Magda W.: In the sources from the 1980s, I found a lot about gay lifestyles. In the magazines of the 1990s, one can see that the editors draw the attention of their readers to the fact that there are other gender identities besides gay and lesbian ones, e.g. with references to literary figures or to historical personalities such as the Polish writer Piotr Włast. However, I am not aware of a larger community or network from that time. The aforementioned magazine "Replika" also strives to live up to its self-designation as a magazine for LGBTQIA* and regularly interviews public figures who are also inter- or trans* activists, such as former Sejm deputy Anna Grodzka or former Solidarność activist Ewa Hołuszko. Since 2008, the NGO Trans*Fuzja (Trans*Fusion) has been offering counseling, networking, and campaigning - especially in the context of the recent feminist protests, pointing out that non-binary people and men can also become pregnant and have a right to bodily self-determination.
EiE!: What are other important events in the history of the LGBTIQ* movement in Poland after 1989 until the introduction of the first "LGBT-free zone" in March 2019?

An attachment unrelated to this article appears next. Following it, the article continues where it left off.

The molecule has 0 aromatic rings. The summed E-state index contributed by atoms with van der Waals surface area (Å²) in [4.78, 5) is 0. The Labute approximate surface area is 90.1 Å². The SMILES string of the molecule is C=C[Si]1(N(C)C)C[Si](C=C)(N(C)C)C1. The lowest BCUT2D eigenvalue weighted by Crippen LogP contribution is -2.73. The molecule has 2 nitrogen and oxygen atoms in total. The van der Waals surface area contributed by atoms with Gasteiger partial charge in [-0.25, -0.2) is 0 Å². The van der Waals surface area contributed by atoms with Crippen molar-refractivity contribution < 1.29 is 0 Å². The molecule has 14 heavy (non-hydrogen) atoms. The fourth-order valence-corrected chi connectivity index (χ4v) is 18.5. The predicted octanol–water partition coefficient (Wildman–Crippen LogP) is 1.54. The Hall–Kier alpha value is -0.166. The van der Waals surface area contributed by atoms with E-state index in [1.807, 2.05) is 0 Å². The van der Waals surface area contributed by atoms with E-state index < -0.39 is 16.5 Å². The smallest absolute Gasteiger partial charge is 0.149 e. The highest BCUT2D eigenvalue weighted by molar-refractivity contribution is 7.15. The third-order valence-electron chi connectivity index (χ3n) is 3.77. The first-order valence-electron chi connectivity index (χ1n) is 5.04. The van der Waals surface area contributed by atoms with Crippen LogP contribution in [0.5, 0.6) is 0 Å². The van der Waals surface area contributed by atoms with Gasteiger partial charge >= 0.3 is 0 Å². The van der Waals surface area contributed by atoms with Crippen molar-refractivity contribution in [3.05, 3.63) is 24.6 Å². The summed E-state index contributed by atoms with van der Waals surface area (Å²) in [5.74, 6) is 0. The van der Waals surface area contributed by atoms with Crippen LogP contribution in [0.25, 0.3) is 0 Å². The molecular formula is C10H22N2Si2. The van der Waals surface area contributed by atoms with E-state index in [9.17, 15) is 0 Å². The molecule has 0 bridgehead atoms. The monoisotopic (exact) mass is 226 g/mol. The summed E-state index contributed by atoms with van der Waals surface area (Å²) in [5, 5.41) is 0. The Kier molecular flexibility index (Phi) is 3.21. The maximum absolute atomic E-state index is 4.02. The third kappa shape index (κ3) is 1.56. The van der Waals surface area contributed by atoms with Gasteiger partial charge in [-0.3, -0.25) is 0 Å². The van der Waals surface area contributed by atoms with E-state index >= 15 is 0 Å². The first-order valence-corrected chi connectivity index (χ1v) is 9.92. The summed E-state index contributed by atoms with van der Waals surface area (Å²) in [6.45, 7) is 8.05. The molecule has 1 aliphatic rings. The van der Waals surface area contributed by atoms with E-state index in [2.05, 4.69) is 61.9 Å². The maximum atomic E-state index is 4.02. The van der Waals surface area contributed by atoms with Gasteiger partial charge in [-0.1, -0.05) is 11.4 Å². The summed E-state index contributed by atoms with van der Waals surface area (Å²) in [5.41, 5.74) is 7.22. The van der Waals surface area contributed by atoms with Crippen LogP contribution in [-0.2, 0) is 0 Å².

Magda W.: That is, of course, a very long period of time, and difficult to summarize in a few words. As a scientist, I would divide these 30 years into phases. In the first phase, in the 1990s, it was more about self-understanding and self-location - that's where journals play a big role. Since about the end of the 1990s, a new phase occurred, in which groups were increasingly founded, which either make self-help offers and create spaces - such as Lambda Warszawa - or focus on campaigning in the general public - such as Kampania Przeciw Homofobii. Legal equality and the demand to be able to be different without fear have also been themes of Pride demonstrations since the beginning, which have taken place in Warsaw, for example, since the late 1990s as Parada Rowności (Engl. "Equality Parade"). Poland's accession to the European Union in 2004 was also important in this regard, as it was associated with many hopes for a gentle but steady adaptation of Polish laws to those in force in some Western and Northern European countries, such as the right to marriage for all. For several years, a backlash can be observed, I would also call this now its own phase. In this context, the events since summer 2019 are a temporary low point. There have been major steps backward, particularly in education and health policy. The tightening of the right to abortion and its de facto abolition should also be mentioned here.